Legacy LIBOR Extension: It Ain't Over ’Til It's Over

Here’s a reminder about what you need to know about the upcoming transition.


5 January 2021

Man looking pensively at laptop screen

“It ain't over ’til it's over,” said baseball coach Yogi Berra in August 1973 regarding the chances of his fifth-place Mets winning the National League pennant. The same phrase can be applied to legacy LIBOR transition in light of the recent IBA LIBOR extension announcement. 

On November 30, 2020, the IBA (ICE Benchmark Administration), the group that publishes the LIBOR benchmark rate, announced that they would offer a consultation on extending the publication of USD LIBOR until June 30, 2023. The exceptions are one-week and two-month USD LIBOR which are not popular. While this means certain legacy USD LIBOR contracts may be allowed to continue for an additional 18 months beyond the 2021 deadline, the intention is to let most legacy contracts expire before LIBOR ceases to be published. However, the existing December 31, 2021 deadline still applies to all new USD contracts and all contracts for the other four non-USD LIBOR currencies. The consultation period will close on January 31, 2021, followed by an official announcement regarding the June 30, 2023 extension. 

While the extension will help with the majority of USD legacy LIBOR contracts, there is still well over USD 15 trillion worth of USD legacy contracts that expire after the new LIBOR deadline of June 30, 2023. Moreover, the extension does not apply to the other flavors of LIBOR — Japanese Yen, British Pound, Euro, Swiss Franc — which have several trillions worth of legacy contracts to find, analyze and amend by the December 31, 2021 deadline. The UK alone has over GBP 12 trillion contracts maturing after 2021.

Many banks are hoping that tough legacy legislation will provide a “get out of jail free card” for their remaining legacy contracts. It does not. But more on that later. The proposed legislation will enforce the adoption of the new benchmark rate for tough legacy contracts and provide safe harbor from litigation or breach of contract for the issuers. The FCA (Financial Conduct Authority) in the UK and the ARRC (Alternative Reference Rate Committee) in the US are both proposing legislation to their respective governments.

There are a lot of misconceptions about what tough legacy means. According to Tom Wipf of the ARRC, tough legacy refers to only those contracts which will be extremely difficult to amend.* A good example is USD bonds where gaining bondholder consent will be a Herculean task. Most legacy contracts do not qualify as tough legacy and will require good old fashioned hard work and negotiation to get amended to the new reference rate by the LIBOR deadline. It could prove to be a dubious strategy, given the variety of products as well as terms and conditions that comprise legacy LIBOR, to pin a company’s loans, investments and/or future revenue streams to an unknown, one-size-fits-all, government-mandated replacement rate. 

Important reminders on LIBOR transition as we head into 2021: 

  • The extension is not a done deal. This is pending a consultation among industry participants in January 2021 and an official announcement that could happen as late as April. With the existing deadline less than a year off, when an announcement does happen, banks will be hard-pressed to get all their contracts remediated in time if the extension does not pass.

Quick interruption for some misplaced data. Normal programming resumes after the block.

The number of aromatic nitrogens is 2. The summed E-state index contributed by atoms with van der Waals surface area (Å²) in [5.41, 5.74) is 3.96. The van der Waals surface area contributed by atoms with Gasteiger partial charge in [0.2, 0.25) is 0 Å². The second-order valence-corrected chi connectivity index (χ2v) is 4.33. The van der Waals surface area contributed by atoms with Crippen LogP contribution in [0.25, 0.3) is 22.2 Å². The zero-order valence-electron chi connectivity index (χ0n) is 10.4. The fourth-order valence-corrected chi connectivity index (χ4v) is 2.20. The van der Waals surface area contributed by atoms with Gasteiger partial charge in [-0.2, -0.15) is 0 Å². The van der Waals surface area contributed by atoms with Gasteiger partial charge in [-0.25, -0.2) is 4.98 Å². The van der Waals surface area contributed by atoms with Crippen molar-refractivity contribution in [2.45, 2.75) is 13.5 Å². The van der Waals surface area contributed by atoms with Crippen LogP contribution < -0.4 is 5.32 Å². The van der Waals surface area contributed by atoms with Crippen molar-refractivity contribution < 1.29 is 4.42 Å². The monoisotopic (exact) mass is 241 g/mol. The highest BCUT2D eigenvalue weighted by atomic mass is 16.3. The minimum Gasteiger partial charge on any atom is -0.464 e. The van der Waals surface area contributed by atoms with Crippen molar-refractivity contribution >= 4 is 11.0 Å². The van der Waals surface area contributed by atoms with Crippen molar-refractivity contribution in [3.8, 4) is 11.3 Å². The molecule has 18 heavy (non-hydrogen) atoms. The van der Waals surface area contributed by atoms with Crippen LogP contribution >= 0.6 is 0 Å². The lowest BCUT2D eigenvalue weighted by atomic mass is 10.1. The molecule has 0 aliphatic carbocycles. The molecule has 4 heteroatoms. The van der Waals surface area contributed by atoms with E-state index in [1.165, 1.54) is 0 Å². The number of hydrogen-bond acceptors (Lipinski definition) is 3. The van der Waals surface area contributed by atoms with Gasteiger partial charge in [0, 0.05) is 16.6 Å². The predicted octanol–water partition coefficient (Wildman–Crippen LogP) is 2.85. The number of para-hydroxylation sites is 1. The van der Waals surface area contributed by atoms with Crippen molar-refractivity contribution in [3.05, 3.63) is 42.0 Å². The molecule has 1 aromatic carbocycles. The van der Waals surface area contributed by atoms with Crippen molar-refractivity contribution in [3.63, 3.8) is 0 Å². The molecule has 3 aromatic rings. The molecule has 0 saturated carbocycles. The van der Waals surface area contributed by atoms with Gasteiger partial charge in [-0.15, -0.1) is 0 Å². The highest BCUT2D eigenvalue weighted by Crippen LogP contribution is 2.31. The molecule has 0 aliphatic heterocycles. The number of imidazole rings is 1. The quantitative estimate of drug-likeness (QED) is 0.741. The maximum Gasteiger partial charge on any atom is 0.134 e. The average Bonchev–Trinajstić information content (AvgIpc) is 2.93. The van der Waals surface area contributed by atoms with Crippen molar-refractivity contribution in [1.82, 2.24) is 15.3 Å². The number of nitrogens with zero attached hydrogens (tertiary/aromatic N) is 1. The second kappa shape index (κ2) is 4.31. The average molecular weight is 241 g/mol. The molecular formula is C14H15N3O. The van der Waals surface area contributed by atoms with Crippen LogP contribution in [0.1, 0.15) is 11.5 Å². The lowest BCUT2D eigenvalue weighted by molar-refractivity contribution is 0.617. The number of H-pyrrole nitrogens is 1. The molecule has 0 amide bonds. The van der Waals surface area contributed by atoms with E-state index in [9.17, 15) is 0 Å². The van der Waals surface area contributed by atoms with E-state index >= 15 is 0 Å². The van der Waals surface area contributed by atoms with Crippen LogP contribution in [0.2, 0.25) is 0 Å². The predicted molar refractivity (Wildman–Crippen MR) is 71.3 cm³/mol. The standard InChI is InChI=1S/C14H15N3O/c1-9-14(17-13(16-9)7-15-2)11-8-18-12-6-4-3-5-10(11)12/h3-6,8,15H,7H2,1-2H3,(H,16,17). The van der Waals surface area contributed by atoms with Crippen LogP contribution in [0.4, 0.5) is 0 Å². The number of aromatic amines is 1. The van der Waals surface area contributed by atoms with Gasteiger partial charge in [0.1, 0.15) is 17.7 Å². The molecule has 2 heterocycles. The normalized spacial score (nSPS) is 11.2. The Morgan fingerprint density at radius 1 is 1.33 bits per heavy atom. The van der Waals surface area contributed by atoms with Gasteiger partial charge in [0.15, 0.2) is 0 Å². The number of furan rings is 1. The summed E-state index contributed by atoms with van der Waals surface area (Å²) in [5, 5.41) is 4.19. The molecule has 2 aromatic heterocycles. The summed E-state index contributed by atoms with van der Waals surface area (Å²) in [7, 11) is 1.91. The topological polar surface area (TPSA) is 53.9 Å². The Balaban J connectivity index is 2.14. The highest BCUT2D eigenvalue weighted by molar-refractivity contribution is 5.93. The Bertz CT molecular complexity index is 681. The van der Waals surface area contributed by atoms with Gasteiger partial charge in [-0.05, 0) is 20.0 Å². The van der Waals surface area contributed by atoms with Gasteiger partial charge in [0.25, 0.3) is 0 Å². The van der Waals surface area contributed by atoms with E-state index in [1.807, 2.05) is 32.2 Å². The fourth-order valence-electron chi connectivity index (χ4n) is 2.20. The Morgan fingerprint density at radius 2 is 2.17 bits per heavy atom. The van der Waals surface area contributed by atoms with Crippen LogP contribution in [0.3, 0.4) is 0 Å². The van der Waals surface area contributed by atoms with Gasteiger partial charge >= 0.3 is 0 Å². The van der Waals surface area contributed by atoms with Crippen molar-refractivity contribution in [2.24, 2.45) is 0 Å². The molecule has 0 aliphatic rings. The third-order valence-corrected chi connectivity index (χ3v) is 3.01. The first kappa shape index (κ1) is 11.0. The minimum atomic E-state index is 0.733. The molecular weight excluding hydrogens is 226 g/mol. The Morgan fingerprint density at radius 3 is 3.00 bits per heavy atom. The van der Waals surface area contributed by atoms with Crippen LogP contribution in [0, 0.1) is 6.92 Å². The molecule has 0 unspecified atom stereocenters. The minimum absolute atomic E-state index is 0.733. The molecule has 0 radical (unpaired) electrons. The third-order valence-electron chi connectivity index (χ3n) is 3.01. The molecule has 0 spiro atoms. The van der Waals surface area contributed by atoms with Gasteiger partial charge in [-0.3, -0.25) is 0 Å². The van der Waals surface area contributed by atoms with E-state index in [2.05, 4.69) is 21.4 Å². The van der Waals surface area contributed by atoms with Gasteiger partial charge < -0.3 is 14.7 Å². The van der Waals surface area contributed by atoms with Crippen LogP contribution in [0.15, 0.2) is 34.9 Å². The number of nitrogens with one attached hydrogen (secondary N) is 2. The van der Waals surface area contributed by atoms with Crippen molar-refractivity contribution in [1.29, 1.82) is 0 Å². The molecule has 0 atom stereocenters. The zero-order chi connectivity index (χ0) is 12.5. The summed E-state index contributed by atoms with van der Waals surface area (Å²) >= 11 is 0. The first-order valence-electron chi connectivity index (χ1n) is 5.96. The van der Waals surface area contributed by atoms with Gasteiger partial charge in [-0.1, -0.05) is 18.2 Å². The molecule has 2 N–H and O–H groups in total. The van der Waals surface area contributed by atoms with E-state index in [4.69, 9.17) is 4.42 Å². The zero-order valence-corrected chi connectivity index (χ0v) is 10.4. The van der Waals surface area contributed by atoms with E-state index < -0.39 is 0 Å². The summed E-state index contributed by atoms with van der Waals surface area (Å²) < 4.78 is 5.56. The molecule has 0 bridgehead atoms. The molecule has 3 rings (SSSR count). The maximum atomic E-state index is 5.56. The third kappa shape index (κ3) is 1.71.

• Tough legacy is not a get out of jail free card. It only applies to a small number of legacy contracts and there is no guarantee that legislation will happen.
  • Plenty of legacy contracts expire after June 30, 2023. Each contract can have as many as nine or ten supporting documents — amendments, promissory notes, etc. — that also need to be found, analyzed and potentially amended. So what appears to be a manageable amount of data, such as 2,000 contracts, can get very unwieldy, very quickly.
  • Legacy contracts and deals that lenders and their clients want to extend past June 30, 2023 need to be amended. Those existing contracts will need to be updated with new fallback language if they are going to be extended past the new deadline.

The 1973 New York Mets rallied from fifth place in August to win the National League pennant that October. For legacy LIBOR transition, while the IBA announcement could relieve banks and other financials of their need to amend a portion of their legacy LIBOR contracts, these organizations need to heed Yogi Berra’s wise words and understand that much remediation work remains with or without the extension. For legacy LIBOR, “it ain't over ’til it's over.”

 

Webinar: Libor Legacy Contracts – Time to Get Off the Dime (47-minute mark in the recording), November 2020



Dominic Brown

Dominic Brown

Dominic Brown is a field technology head at Intralinks in Waltham, MA. Dominic employs his 15 years of compliance and IT experience, along with Intralinks’ unique technology, to help organizations address challenges with sharing, distributing, and collecting highly confidential data. Dominic helps organizations understand and change internal procedures to deploy technology solutions that dramatically reduce the risk and expense associated with secure data exchanges. He has spent his career working with the Fortune 1,000 and North America’s largest government agencies.